Specifications accompany the pictures, the Galaxy A8 is said to be powered by an octa-core Qualcomm Snapdragon 615 processor with 2GB RAM, 16GB internal storage with microSD card slot, a 5.7-inch Super AMOLED 1920×1020 pixel resolution display, 16-megapixel rear and 5-megapixel front camera, fingerprint reader in the home button, 4G LTE support and a 3,050mAh battery. It will run Android 5.1.1 straight out of the box.
An extraordinary story of one very, very stubborn woman against a bunch of government officials unthinkingly doing their jobs.
Whether or not the woman is on an even keel is beside the point. But we’re all in trouble when a reporter writes something like this:
Those who crave disconnection the most may often carry the most baggage, and only a zealot will fight the government indefinitely.
Boldfaced emphasis added by me.
That reporter wouldn’t be able to write those words if zealots hadn’t fought King George!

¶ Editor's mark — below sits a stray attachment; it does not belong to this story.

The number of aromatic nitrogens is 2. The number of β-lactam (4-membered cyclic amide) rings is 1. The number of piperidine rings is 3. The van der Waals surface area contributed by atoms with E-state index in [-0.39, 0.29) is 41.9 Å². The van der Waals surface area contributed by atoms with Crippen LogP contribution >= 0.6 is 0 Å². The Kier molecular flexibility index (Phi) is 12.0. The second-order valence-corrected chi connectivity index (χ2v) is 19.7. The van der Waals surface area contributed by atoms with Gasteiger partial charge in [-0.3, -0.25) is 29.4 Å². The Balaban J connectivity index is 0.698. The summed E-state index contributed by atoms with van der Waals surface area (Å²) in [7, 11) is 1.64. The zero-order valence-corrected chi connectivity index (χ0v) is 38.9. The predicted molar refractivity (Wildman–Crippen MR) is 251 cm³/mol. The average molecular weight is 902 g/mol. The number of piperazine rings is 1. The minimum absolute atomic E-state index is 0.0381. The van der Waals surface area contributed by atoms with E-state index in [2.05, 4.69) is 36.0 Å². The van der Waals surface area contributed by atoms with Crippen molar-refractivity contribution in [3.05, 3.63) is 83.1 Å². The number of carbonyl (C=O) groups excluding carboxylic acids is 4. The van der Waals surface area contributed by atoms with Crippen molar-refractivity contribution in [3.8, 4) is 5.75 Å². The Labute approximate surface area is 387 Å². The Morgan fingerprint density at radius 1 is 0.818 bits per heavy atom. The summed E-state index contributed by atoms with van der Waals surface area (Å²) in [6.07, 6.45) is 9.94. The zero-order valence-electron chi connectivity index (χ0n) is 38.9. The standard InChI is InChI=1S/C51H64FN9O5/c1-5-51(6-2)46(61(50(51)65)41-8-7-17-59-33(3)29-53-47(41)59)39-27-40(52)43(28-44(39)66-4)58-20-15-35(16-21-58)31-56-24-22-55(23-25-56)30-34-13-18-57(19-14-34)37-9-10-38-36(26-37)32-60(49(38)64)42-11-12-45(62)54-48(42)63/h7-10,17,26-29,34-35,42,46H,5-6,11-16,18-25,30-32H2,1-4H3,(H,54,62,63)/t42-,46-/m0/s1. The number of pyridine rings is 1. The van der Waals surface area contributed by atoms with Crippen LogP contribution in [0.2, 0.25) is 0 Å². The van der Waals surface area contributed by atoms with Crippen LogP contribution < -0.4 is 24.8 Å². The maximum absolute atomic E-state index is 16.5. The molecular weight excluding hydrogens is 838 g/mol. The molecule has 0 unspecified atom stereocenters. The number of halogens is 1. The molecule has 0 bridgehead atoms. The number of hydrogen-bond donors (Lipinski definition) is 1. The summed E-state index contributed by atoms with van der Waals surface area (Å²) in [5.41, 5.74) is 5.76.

One afternoon this past April, a Florida mom and dad I’ll call Cindy and Fred could not get home in time to let their 11-year-old son into the house. The boy didn’t have a key, so he played basketball in the yard. He was alone for 90 minutes. A neighbor called the cops, and when the parents arrived—having been delayed by traffic and rain—they were arrested for negligence.
They were put in handcuffs, strip searched, fingerprinted, and held overnight in jail.
It would be a month before their sons—the 11-year-old and his 4-year-old brother—were allowed home again. Only after the eldest spoke up and begged a judge to give him back to his parents did the situation improve.
Same-day update: Story above has an update. Trouble Not Over for Florida Parents of 11-Year-Old Taken in CPS Dispute
Additional (thanks to Moriah Jovan):
This is what came before it:
I remember the filmmaker being on Oprah. I remember screaming at someone else who was watching about how the guy was wasting that money. I got, “So what? It’s his money.” The end result was what I foresaw: The guy wound up homeless and penniless again.
I’m sure in this new and highly-exploitive CBS show, there will be Happy Endings — of a sort.
And near Bug Tussle, Alabama, Carol Carroll has been paying down her home for more than a decade but still owes nearly 90 percent of the sale price — and more than twice what the home is worth.